[The Triangle fire laid bare a reallocation of risk that had previously accompanied revisions in corporate structures. New laws limited the liability of stockholders for corporate debts, spurring investment and making it possible for firms to raise more capital and expand. Corporations also successfully claimed to be "legal persons" and gained access to some Bill of Rights' protections originally written with human persons in mind. These legal innovations reduced the risks of doing business for owners and investors. Firms expanded exponentially, and a merger movement ensued, giving us our first modern megastructures, such as US Steel and American Tobacco.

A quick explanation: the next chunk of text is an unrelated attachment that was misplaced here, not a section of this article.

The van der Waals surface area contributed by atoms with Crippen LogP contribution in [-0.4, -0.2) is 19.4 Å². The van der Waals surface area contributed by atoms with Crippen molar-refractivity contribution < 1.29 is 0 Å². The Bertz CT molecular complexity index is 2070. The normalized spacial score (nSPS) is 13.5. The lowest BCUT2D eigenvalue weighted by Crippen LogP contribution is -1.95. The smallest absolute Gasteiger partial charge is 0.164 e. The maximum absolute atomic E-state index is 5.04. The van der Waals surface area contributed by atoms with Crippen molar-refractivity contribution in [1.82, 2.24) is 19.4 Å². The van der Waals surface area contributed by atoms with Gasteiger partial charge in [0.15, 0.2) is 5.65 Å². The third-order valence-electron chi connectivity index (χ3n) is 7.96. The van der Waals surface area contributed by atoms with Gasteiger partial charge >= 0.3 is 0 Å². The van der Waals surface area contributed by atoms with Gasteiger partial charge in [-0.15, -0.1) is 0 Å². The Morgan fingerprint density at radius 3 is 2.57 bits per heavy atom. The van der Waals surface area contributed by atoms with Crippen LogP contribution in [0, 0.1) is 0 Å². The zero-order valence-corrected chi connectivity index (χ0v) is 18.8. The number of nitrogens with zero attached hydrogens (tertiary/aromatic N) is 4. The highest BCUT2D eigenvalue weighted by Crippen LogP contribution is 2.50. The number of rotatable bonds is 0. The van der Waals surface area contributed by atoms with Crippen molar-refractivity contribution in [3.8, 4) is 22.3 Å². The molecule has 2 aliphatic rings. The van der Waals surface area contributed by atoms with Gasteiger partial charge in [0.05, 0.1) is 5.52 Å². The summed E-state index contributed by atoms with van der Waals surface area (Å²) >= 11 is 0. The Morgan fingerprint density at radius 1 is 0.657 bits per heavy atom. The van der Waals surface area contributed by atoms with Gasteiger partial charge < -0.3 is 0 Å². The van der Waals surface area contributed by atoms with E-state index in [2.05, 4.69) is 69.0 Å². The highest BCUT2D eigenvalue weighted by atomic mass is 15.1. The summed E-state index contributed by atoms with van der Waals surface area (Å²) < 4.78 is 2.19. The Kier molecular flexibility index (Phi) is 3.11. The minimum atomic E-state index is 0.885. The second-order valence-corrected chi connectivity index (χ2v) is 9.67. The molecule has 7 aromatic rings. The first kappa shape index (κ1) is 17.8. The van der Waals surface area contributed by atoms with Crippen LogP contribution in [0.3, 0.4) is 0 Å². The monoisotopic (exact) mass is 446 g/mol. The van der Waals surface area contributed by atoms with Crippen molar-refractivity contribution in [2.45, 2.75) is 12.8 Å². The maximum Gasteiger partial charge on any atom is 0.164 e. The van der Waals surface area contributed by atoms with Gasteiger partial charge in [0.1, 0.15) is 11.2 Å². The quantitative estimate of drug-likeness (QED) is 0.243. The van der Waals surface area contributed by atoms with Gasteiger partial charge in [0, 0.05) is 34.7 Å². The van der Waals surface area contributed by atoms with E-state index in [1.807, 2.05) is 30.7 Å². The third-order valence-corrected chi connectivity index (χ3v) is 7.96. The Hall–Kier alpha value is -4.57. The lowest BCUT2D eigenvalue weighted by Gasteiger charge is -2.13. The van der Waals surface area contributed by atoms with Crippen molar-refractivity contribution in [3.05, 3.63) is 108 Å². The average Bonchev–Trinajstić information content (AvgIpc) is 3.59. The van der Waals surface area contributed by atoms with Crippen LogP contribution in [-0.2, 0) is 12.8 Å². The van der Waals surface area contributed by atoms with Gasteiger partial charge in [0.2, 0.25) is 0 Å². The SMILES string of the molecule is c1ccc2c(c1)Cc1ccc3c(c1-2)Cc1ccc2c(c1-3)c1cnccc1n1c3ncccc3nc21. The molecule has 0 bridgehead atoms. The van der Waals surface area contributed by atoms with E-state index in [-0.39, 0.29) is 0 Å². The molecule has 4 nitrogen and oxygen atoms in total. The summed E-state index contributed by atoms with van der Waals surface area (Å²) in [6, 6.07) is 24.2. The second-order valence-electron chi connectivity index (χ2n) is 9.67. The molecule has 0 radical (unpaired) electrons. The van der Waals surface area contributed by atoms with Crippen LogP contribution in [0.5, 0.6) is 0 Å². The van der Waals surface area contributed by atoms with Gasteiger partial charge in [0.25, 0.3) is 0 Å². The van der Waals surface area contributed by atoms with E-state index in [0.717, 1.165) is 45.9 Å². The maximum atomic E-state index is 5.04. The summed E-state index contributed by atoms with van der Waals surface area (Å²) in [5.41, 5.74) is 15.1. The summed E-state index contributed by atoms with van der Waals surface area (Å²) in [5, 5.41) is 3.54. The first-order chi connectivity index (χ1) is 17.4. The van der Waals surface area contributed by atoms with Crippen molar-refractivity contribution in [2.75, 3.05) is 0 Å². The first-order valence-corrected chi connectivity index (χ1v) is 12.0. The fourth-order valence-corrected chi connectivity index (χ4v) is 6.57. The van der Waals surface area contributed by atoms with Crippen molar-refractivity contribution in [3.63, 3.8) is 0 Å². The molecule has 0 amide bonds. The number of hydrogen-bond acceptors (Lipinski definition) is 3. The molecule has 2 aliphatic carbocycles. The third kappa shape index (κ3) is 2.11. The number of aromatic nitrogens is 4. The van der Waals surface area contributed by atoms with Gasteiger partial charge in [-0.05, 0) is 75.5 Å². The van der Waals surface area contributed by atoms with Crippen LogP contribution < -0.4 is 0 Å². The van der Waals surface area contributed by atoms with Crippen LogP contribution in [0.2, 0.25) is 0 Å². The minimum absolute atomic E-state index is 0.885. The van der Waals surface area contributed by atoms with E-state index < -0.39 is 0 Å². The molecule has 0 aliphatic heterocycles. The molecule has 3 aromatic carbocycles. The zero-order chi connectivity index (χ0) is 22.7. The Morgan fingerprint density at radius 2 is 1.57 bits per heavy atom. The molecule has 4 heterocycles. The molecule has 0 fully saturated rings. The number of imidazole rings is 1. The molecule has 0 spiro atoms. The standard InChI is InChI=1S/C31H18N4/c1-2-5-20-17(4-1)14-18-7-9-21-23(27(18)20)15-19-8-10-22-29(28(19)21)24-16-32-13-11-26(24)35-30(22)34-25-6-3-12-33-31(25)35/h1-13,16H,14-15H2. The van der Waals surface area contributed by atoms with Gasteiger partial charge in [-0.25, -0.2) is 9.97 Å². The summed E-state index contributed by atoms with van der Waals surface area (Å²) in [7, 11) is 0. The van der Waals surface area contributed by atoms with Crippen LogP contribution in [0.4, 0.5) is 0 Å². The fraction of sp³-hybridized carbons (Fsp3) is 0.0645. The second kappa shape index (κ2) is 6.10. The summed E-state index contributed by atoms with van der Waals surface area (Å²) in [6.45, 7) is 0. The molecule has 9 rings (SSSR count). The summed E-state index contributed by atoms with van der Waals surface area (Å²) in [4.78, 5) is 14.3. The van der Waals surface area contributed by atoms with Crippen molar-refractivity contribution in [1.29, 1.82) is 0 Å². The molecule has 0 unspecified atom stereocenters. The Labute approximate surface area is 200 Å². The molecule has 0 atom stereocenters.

Workers increasingly gained employment in these giant companies, but no similar legal structure protected them from the risks of business. Wages flattened as monopolies decreased competition for workers, and industrial accidents increased, as owners had great incentive to push workers but had little motivation to invest in safety measures.
The owner of the Triangle factory had broken no laws in locking women into their workrooms, for no regulations existed. In effect, the legal imbalance shifted risk downward so that investors enjoyed protection while workers experienced heightened economic and bodily dangers.] emphasis added